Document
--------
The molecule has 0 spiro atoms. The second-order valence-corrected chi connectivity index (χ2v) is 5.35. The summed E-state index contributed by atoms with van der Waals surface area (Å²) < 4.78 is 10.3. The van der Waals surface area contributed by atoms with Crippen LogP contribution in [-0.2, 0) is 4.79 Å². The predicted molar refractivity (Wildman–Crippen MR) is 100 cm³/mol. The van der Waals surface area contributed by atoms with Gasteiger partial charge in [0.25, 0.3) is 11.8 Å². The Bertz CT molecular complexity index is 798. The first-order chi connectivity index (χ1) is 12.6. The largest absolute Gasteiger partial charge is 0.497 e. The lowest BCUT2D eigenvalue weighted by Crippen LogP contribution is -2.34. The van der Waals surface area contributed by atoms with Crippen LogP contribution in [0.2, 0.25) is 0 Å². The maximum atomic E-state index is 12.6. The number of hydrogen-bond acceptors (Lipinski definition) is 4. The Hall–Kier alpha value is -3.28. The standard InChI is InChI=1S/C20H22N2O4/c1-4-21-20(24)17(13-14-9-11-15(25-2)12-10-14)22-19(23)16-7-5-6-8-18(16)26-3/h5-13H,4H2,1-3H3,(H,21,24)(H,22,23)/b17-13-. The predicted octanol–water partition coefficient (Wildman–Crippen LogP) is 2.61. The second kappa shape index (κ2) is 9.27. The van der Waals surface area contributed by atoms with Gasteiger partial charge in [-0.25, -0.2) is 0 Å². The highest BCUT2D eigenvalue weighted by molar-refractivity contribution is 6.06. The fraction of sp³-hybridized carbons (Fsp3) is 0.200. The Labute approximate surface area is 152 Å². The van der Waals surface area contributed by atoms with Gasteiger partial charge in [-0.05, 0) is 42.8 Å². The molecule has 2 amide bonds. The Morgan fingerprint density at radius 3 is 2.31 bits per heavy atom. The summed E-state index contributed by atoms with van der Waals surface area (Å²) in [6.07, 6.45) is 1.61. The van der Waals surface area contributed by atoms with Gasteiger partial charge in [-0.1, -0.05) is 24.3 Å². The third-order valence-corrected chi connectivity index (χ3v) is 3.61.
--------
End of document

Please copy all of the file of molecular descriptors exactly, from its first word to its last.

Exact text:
The molecule has 0 spiro atoms. The second-order valence-corrected chi connectivity index (χ2v) is 5.35. The summed E-state index contributed by atoms with van der Waals surface area (Å²) < 4.78 is 10.3. The van der Waals surface area contributed by atoms with Crippen LogP contribution in [-0.2, 0) is 4.79 Å². The predicted molar refractivity (Wildman–Crippen MR) is 100 cm³/mol. The van der Waals surface area contributed by atoms with Gasteiger partial charge in [0.25, 0.3) is 11.8 Å². The Bertz CT molecular complexity index is 798. The first-order chi connectivity index (χ1) is 12.6. The largest absolute Gasteiger partial charge is 0.497 e. The lowest BCUT2D eigenvalue weighted by Crippen LogP contribution is -2.34. The van der Waals surface area contributed by atoms with Crippen LogP contribution in [0.2, 0.25) is 0 Å². The maximum atomic E-state index is 12.6. The number of hydrogen-bond acceptors (Lipinski definition) is 4. The Hall–Kier alpha value is -3.28. The standard InChI is InChI=1S/C20H22N2O4/c1-4-21-20(24)17(13-14-9-11-15(25-2)12-10-14)22-19(23)16-7-5-6-8-18(16)26-3/h5-13H,4H2,1-3H3,(H,21,24)(H,22,23)/b17-13-. The predicted octanol–water partition coefficient (Wildman–Crippen LogP) is 2.61. The second kappa shape index (κ2) is 9.27. The van der Waals surface area contributed by atoms with Gasteiger partial charge in [-0.25, -0.2) is 0 Å². The highest BCUT2D eigenvalue weighted by molar-refractivity contribution is 6.06. The fraction of sp³-hybridized carbons (Fsp3) is 0.200. The Labute approximate surface area is 152 Å². The van der Waals surface area contributed by atoms with Gasteiger partial charge in [-0.05, 0) is 42.8 Å². The molecule has 2 amide bonds. The Morgan fingerprint density at radius 3 is 2.31 bits per heavy atom. The summed E-state index contributed by atoms with van der Waals surface area (Å²) in [6.07, 6.45) is 1.61. The van der Waals surface area contributed by atoms with Gasteiger partial charge in [-0.1, -0.05) is 24.3 Å². The third-order valence-corrected chi connectivity index (χ3v) is 3.61.